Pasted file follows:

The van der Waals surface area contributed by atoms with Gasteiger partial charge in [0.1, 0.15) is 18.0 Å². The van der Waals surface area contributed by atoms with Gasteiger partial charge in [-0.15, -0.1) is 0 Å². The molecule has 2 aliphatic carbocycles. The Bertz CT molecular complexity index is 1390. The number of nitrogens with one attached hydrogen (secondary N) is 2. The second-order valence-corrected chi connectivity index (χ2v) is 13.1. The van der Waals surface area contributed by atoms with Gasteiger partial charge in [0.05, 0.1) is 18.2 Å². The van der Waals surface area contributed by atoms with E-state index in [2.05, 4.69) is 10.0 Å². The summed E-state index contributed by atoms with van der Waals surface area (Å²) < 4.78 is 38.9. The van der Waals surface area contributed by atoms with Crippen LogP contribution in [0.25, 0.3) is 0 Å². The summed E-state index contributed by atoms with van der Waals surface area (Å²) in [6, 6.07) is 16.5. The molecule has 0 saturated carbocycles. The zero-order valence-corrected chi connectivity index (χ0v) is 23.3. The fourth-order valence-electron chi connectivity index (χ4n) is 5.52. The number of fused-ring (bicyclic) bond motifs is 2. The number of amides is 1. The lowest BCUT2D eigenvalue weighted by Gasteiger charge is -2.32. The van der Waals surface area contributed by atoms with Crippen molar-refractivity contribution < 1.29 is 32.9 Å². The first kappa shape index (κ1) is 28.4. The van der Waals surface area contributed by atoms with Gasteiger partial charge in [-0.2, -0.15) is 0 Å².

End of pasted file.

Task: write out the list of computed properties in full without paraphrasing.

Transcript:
The van der Waals surface area contributed by atoms with Gasteiger partial charge in [0.1, 0.15) is 18.0 Å². The van der Waals surface area contributed by atoms with Gasteiger partial charge in [-0.15, -0.1) is 0 Å². The molecule has 2 aliphatic carbocycles. The Bertz CT molecular complexity index is 1390. The number of nitrogens with one attached hydrogen (secondary N) is 2. The second-order valence-corrected chi connectivity index (χ2v) is 13.1. The van der Waals surface area contributed by atoms with Gasteiger partial charge in [0.05, 0.1) is 18.2 Å². The van der Waals surface area contributed by atoms with E-state index in [2.05, 4.69) is 10.0 Å². The summed E-state index contributed by atoms with van der Waals surface area (Å²) < 4.78 is 38.9. The van der Waals surface area contributed by atoms with Crippen LogP contribution in [0.25, 0.3) is 0 Å². The summed E-state index contributed by atoms with van der Waals surface area (Å²) in [6, 6.07) is 16.5. The molecule has 0 saturated carbocycles. The zero-order valence-corrected chi connectivity index (χ0v) is 23.3. The fourth-order valence-electron chi connectivity index (χ4n) is 5.52. The number of fused-ring (bicyclic) bond motifs is 2. The number of amides is 1. The lowest BCUT2D eigenvalue weighted by Gasteiger charge is -2.32. The van der Waals surface area contributed by atoms with Crippen molar-refractivity contribution < 1.29 is 32.9 Å². The first kappa shape index (κ1) is 28.4. The van der Waals surface area contributed by atoms with Gasteiger partial charge in [-0.2, -0.15) is 0 Å².